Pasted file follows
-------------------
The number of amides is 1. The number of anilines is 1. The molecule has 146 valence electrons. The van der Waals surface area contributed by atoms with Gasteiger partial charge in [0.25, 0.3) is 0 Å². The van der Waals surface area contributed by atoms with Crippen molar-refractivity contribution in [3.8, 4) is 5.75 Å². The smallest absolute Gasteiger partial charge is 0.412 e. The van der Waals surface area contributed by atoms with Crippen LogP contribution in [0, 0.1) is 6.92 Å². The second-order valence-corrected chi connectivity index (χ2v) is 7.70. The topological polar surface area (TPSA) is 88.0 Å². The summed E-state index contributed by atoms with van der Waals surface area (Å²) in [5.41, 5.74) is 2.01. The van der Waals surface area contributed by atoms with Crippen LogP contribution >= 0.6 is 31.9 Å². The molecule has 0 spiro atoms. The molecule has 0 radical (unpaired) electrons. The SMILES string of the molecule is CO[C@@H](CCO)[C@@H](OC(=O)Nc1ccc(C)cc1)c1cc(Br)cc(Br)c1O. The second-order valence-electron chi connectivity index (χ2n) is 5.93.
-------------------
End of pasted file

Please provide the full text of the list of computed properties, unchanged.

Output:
The number of amides is 1. The number of anilines is 1. The molecule has 146 valence electrons. The van der Waals surface area contributed by atoms with Gasteiger partial charge in [0.25, 0.3) is 0 Å². The van der Waals surface area contributed by atoms with Crippen molar-refractivity contribution in [3.8, 4) is 5.75 Å². The smallest absolute Gasteiger partial charge is 0.412 e. The van der Waals surface area contributed by atoms with Crippen LogP contribution in [0, 0.1) is 6.92 Å². The second-order valence-corrected chi connectivity index (χ2v) is 7.70. The topological polar surface area (TPSA) is 88.0 Å². The summed E-state index contributed by atoms with van der Waals surface area (Å²) in [5.41, 5.74) is 2.01. The van der Waals surface area contributed by atoms with Crippen LogP contribution >= 0.6 is 31.9 Å². The molecule has 0 spiro atoms. The molecule has 0 radical (unpaired) electrons. The SMILES string of the molecule is CO[C@@H](CCO)[C@@H](OC(=O)Nc1ccc(C)cc1)c1cc(Br)cc(Br)c1O. The second-order valence-electron chi connectivity index (χ2n) is 5.93.